There are some stories that we grow up with, some books that stay with us well past childhood. What Enid Blyton and Carolyn Keene are for pre-teens, Beatrix Potter is for children. We have all read the Tale Of Peter Rabbit when we were young. The book not only tells the delightful tale of a witty rabbit and his family, but also engages us through beautifully drawn illustrations. The film now does the same, and a little bit more.
Peter Rabbit is a self-aware, hilarious and piquant film that hits just the right spots. It follows the tale of a little bunny named Peter (and his family - Flopsy, Mopsy, Cottontail and Benjamin Bunny) who is full of spunk, and has waged war for a garden that he thinks rightfully belongs to him and his family. The film follows the rabbit and his battle with the various human inhabitants of the house, in particular the men of the McGregor clan.
It is a sweet old children's tale that will take you through the traditional morals of most bedtime stories - be good, be kind, don't always think about yourself, give others the benefit of the doubt... - but also talks about how people can change, and the importance of families, love and accepting your mistakes. However, the story has been given some jazzy updates, a la funky music, fun sequences, and a sarcastic, troublemaking protagonist.
The good thing about the movie is how self-aware it is. The problem with most live-action / animated films is that either they are too self-involved with what is going on and do not acknowledge the absurdities that they are portraying, or they go to the other extreme and poke jokes at all the absurd things throughout the story, taking away the charm of it all. Peter Rabbit finds the perfect middle ground in this scenario where some things - like the animals wearing clothes and having house parties (this is, after all, a film for kids) - are overlooked, but a talking bunny and its wily plans are questioned by the human protagonist. A little fantastical, but not too much.
Will Gluck brings to life a world of sarcastic humour, beautiful people and funny takes on life, carrying on his tradition of making movies like Easy A and Friends With Benefits
- movies that just stick around in your head. The script of the film is hilarious in its witty repartee and abundant jokes. They take the most common tropes of the animal kingdom and portray them delightfully onscreen, the most enjoyable ones being the rooster who never quits his morning schedule of waking up with the sun and the deer stuck in the headlights. The comedy is not subtle, but if you're coming to a kid's film for subtle, then you're probably in the wrong place.
The bunnies are glorious, but they are not the only ones who hold the fort. After the crusty old McGregor dies, and his crabby young nephew Thomas McGregor (Domhnall Gleeson) inherits the place, the screen is brought to life by the constant antagonism between Peter Rabbit (voiced by James Corden) and him, and Rabbit's tender yet beautifully blossoming love with the neighbour Bea (Rose Byrne), who seems to be fashioned out of the figure of Beatrix Potter, the original writer and illustrator of the Peter Rabbit books.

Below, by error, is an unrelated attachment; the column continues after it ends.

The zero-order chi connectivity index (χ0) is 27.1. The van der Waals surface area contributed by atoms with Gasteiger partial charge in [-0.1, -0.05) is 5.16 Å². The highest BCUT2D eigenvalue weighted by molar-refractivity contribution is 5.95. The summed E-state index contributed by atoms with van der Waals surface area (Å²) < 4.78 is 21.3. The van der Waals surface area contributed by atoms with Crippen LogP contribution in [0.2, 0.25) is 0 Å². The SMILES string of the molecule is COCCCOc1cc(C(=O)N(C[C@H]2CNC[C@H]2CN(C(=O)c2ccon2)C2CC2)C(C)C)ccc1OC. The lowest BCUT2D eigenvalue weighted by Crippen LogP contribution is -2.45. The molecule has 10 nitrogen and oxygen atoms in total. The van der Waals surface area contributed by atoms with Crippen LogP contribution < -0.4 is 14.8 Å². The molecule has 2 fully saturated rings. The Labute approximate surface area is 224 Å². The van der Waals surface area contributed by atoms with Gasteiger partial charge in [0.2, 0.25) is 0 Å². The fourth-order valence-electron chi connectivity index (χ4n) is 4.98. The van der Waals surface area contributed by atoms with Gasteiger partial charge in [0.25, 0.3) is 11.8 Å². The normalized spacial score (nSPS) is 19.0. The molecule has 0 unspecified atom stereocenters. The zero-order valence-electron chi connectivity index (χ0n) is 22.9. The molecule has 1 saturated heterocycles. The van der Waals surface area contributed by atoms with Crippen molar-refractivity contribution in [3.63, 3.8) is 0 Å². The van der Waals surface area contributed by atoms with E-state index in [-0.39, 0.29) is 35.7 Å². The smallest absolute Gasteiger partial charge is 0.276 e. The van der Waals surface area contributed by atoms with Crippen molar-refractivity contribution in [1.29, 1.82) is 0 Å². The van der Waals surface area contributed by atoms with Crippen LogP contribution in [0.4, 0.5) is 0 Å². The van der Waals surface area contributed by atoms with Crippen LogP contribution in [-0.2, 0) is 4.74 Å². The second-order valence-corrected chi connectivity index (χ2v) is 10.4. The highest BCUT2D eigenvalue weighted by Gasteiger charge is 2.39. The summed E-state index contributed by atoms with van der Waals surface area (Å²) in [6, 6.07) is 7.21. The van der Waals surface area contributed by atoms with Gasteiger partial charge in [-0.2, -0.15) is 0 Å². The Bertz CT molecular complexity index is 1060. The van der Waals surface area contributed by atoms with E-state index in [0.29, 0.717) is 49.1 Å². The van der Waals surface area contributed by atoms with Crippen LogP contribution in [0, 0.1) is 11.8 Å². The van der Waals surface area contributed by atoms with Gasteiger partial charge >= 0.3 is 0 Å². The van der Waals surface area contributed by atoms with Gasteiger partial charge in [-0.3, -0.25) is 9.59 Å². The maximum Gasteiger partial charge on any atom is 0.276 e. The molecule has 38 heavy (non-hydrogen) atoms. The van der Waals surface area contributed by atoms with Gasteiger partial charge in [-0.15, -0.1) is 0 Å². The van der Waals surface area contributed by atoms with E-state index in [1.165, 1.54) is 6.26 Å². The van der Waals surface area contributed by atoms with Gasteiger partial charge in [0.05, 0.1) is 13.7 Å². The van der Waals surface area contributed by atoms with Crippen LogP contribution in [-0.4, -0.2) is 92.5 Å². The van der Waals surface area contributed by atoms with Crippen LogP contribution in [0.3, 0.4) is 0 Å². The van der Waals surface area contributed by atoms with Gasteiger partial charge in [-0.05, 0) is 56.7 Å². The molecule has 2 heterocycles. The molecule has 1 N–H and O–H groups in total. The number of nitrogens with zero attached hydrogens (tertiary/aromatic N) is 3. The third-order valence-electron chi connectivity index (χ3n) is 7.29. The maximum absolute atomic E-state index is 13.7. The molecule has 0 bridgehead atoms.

The film gains an extra point for not having too many humans on screen, because, after all, this is a children's film based in the countryside. But the ones that do get some screentime are brilliant. Not only are they good at acting, with perfect comic timing and flawless reactions, they also wedge their way into your heart because of how simple and true the portrayals of their characters are.
However, the film shows a lot of on-screen deaths, especially for a children's movie. Granted, children should know about the inevitability of death, and the deaths are not gruesome in any way, but it does make the story sad - sad enough to cause a few tears. Also, while it touches on the whole dichotomy of the Country vs. the City, which is brought out beautifully in the character of the younger McGregor, who turns from an irascible, impatient man to a tolerable, likeable character in the span of the hour and a half that he is on the screen, that's all it does - it touches upon the idea, and then lets it go.
The cinematography is beautiful, and as the lush green fields roll past your screen, you will find yourself homesick for a countryside that you've never been to. The animation is whimsical and pretty, staying true to the original artwork that came along with the book. The houses and meadows are idyllic, and the whole setting is something right out of a storybook, which it literally is.
The music however is not the traditional pipe and string orchestra, something that you would witness in an old rendition of bedtime tales. It is upbeat, with popular songs with notes that are just perfect for the situations that they come with. You will find music from your playlist littered along plot - from Linkin Park to Joe Jonas, it's all in there.
Peter Rabbit is not a bad film to spend some good money on. It's colourful and exciting, with a story that we all know but always love to hear again nevertheless. With the summer vacations approaching, this is the perfect movie to take your children to - replete with wit, humour, fun, a little dash of sadness and a whole lotta love, it has just the right ingredients to make a perfect story for kids and adults alike.